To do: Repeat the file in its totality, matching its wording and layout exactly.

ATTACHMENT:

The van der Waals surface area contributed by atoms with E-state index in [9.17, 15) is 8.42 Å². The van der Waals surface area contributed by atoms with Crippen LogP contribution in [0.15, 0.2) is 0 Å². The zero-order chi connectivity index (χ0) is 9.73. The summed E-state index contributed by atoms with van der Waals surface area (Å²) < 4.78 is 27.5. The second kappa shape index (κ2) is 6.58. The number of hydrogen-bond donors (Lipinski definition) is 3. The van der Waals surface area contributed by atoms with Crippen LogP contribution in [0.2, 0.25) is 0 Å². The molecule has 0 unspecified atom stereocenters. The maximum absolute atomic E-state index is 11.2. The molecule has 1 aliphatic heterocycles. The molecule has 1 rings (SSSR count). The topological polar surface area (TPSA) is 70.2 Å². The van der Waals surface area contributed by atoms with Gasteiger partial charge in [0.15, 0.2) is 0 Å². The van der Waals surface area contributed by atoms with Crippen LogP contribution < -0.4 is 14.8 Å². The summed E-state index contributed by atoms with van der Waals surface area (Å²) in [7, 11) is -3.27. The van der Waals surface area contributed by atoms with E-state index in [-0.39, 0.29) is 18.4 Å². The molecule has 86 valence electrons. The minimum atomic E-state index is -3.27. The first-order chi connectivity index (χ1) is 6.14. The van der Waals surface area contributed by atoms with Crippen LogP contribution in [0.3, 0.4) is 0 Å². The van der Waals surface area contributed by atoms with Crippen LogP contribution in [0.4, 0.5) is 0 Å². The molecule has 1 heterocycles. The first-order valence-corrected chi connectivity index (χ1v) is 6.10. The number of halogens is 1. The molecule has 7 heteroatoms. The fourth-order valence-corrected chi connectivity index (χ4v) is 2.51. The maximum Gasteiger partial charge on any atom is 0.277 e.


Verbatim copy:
The van der Waals surface area contributed by atoms with E-state index in [9.17, 15) is 8.42 Å². The van der Waals surface area contributed by atoms with Crippen LogP contribution in [0.15, 0.2) is 0 Å². The zero-order chi connectivity index (χ0) is 9.73. The summed E-state index contributed by atoms with van der Waals surface area (Å²) < 4.78 is 27.5. The second kappa shape index (κ2) is 6.58. The number of hydrogen-bond donors (Lipinski definition) is 3. The van der Waals surface area contributed by atoms with Crippen LogP contribution in [0.2, 0.25) is 0 Å². The molecule has 0 unspecified atom stereocenters. The maximum absolute atomic E-state index is 11.2. The molecule has 1 aliphatic heterocycles. The molecule has 1 rings (SSSR count). The topological polar surface area (TPSA) is 70.2 Å². The van der Waals surface area contributed by atoms with Gasteiger partial charge in [0.15, 0.2) is 0 Å². The van der Waals surface area contributed by atoms with Crippen LogP contribution < -0.4 is 14.8 Å². The summed E-state index contributed by atoms with van der Waals surface area (Å²) in [7, 11) is -3.27. The van der Waals surface area contributed by atoms with E-state index in [-0.39, 0.29) is 18.4 Å². The molecule has 86 valence electrons. The minimum atomic E-state index is -3.27. The first-order chi connectivity index (χ1) is 6.14. The van der Waals surface area contributed by atoms with Crippen LogP contribution in [0.3, 0.4) is 0 Å². The van der Waals surface area contributed by atoms with Crippen LogP contribution in [0.4, 0.5) is 0 Å². The molecule has 1 heterocycles. The first-order valence-corrected chi connectivity index (χ1v) is 6.10. The number of halogens is 1. The molecule has 7 heteroatoms. The fourth-order valence-corrected chi connectivity index (χ4v) is 2.51. The maximum Gasteiger partial charge on any atom is 0.277 e.